Positive film JPEG preset on RICOH GR II

Photo Realism

Do you want your photos to look as true to real life as possible… Or different from what reality actually looks like?

What types of colors do you desire?

Shot on Samsung Galaxy S7

I thought this while shooting a sunset today. I took one photo on a phone, and I shot another photo on my RICOH GR II.

The photograph on the Samsung Galaxy phone looked false; the sunset (in real life) was more of a purple magenta color. But the phone camera rendered it as orange.

The same photo shot on RICOH GR II positive film JPEG preset, with contrast and saturation on maximum.

However the RICOH GR II did an incredible job, when shooting in JPEG (positive film), with the contrast and saturated cranked to maximum in the camera.

Positive film JPEG preset on RICOH GR II
Positive film JPEG preset on RICOH GR II

In fact, the photograph made on the RICOH GR II actually looked better than the sunset in real life. The photograph was more colorful, deeper hues, and aesthetically more dynamic.

Saturation and contrast maxed-out on RICOH GR II
Saturation and contrast maxed-out on RICOH GR II

Which made me wonder,

As photographers, are we trying to capture reality as it looks like, or how we want it to look like?


Is the duty of the photographer to capture reality with absolutely perfect accuracy (making the photos look the same as you see them in real life), or do you want your photos to depict reality which looks more beautiful than reality?

Why do we like watching movies?

For example, we all know that real life isn’t like watching an action film. The action film is more exciting and more dramatic than real life. Why do we prefer the more dramatic and false rendition of reality, than actual “boring” reality?

My theory is that we prefer danger, chaos, and adventure (things that films provide), and most of us are living a very boring 9-5 office life (with extreme predictability). Thus, our desire to watch these exciting films is to live vicariously through the actors in these films.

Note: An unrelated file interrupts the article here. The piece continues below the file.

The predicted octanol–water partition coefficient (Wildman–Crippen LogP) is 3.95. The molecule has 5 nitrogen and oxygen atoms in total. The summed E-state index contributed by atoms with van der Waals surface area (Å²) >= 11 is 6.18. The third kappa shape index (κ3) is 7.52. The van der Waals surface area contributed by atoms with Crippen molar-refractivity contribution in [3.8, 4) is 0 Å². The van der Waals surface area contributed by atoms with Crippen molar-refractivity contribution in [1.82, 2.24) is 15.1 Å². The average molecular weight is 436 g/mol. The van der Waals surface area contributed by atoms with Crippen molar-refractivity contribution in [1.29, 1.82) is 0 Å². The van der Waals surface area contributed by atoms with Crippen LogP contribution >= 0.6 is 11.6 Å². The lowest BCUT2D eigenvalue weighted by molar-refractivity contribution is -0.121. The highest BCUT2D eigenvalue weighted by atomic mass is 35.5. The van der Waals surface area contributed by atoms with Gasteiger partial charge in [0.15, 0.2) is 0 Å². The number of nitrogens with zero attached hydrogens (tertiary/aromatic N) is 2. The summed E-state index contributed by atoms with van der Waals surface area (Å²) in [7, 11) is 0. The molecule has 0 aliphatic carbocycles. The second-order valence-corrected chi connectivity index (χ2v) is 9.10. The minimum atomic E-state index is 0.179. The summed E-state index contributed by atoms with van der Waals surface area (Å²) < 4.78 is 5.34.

The photographer is wrestling with reality

CINDY with Lumix G9 x Henri Wrist Strap Pro (PHANTOM BLACK)

With photography, I think what we are trying to do is to make photographs of reality which are beautiful. For example, as a street photographer, we must use real life people in order to make interesting and artistic photographs.

Yet at the same time, we are trying to make photographs of reality which are actually more interesting than reality itself.

Why we like blurry and out-of-focus photos

Perhaps the reason why we like blurry and out-of-focus photos is that they don’t look like real life. Nobody sees the world in a blurry way (like the above photograph).


We do not see the world from a 28mm (or wide-angle) perspective. I think we (roughly) see the world in a 40mm (full frame equivalent) perspective. We also see the world in a landscape panoramic format (our two eyes are placed horizontally next to one another). We don’t see the world vertically.

Furthermore, we do not see the world (typically) from strange perspectives. For example, the photograph above is of a woman– but the camera (RICOH GR II) is photographed at her neck-level, pointing upwards. I think it is very rare that you look at a human being from that perspective (maybe this uniqueness of perspective is what makes the photograph interesting?)

Why shooting film is fun

Shot on Kodak Portra 400

I think one of the biggest reasons why shooting film is this:

We have no idea how the final photograph will look like.

For example, I love the Kodak Portra 400 color film. But obviously, the colors that Kodak Portra 400 color film renders is different form what I see in “real life” via my eyes. But there is no such thing as a photograph that looks EXACTLY like reality. I’ve discovered that shooting digital medium format has created images the closest to “real life”, but once again–

Is the purpose of photography to make photos that look like real life?

I think not. The purpose of photography is to use pre-existing reality (lego blocks) and to create images that we consider beautiful (the skill of the photographer as an expert child lego-builder and creator).

Shot on Kodak Portra 400

Create your own reality.

As a photographer, strive to create your own reality. You create your own reality in your photographs by determining what you photograph, how you frame your photos, whether you shoot with a flash or not, how you post-process your photos and what filters you use (ERIC KIM PRESETS), and how you print the photos or how you share them online.

Importing photos into Lightroom
Importing photos into Lightroom
Filtering photos in Lightroom
Filtering photos in Lightroom

Thus to conclude,

  1. There is no such thing as ‘photo realism’. Seek to create your own reality with your photos.
  2. Make photos which you consider beautiful. Define and master your own aesthetics for yourself.
  3. Never stop philosophizing about your photography (photolosophy), and never stop making new photos!



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